During a Beaver trip, Ayers received a radio message from his wife Helen that he had been accepted into the famed provincial air arm. After training at Sault Ste. Marie headquarters in July 1966, he became a White River base pilot and soon added another de Havilland to his logbook, the much slower DHC-3 Otter. One pilot suggested replacing air speed indicators with calendars. “The Otter took bigger loads, of course, but just didn’t have the climb in hot weather and noise from the R-1340 got be deafening after a while,” Ayers said.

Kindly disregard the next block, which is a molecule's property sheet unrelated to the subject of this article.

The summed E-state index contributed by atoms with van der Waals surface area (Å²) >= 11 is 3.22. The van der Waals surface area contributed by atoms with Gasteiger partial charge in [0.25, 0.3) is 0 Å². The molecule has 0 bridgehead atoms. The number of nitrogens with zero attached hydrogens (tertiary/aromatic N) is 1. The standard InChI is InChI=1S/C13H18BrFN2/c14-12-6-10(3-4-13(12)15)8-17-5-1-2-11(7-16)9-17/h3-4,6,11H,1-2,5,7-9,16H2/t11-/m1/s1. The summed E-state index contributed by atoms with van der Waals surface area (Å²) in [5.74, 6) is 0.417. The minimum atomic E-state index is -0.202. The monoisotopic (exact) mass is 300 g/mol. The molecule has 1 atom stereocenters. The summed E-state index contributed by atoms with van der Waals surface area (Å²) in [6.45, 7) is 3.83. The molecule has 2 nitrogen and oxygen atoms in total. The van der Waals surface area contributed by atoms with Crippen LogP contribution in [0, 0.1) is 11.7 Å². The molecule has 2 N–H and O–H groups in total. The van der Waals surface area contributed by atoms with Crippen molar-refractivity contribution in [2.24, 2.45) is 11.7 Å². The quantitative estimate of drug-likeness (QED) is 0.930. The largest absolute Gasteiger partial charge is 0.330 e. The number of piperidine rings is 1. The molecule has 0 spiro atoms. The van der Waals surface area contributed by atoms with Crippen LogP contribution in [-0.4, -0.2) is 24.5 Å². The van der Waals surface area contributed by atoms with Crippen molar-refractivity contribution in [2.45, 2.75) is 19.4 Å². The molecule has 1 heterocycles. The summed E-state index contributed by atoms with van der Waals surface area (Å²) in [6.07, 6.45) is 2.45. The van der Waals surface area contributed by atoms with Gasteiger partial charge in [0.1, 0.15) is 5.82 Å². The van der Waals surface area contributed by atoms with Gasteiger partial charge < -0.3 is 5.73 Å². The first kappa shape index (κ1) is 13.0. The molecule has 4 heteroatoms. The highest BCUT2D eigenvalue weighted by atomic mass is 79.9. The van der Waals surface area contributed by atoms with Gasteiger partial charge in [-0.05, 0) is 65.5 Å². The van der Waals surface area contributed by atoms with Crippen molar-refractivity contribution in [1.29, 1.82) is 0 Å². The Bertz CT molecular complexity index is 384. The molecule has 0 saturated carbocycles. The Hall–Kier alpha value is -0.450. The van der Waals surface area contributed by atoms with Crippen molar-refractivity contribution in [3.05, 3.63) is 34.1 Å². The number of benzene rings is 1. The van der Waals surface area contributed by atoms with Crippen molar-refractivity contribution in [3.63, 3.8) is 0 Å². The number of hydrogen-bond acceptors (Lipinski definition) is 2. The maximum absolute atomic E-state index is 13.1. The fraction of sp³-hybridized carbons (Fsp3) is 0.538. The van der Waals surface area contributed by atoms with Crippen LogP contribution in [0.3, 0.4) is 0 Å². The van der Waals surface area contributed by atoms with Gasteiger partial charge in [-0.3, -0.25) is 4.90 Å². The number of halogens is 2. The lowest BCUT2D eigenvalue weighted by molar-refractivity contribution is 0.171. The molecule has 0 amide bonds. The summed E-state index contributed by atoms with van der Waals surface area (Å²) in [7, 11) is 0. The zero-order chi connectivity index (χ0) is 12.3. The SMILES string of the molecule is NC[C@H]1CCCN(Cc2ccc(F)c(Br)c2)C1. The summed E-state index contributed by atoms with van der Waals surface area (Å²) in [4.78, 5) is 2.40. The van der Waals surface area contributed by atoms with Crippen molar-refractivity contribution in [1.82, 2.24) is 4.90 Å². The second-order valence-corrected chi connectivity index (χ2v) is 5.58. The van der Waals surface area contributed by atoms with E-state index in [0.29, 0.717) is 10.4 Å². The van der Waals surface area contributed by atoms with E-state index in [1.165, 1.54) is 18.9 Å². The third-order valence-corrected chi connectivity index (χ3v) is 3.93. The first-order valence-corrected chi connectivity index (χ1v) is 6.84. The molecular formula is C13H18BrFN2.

During his Air Dale era Ayers had watched Turbo-Beaver CF-OEA at Wawa and White River. Ironically, the same “Kerosene Kat” became his first turbine and he logged 7,000 hours on 25 of the 27 in service with provincial air service. He relocated to Sudbury in 1971 to fly the DHC-6 Twin Otter and by 9174, accepted “regional pilot” management position and along with check pilot duties, became more familiar with Twin Otters, DHC-2 Mk III Turbo-Beavers, Beechcraft 100s as well as Canadair water bombers. Ayers never encountered an airplane he considered unpleasant regardless of size or horsepower. ...

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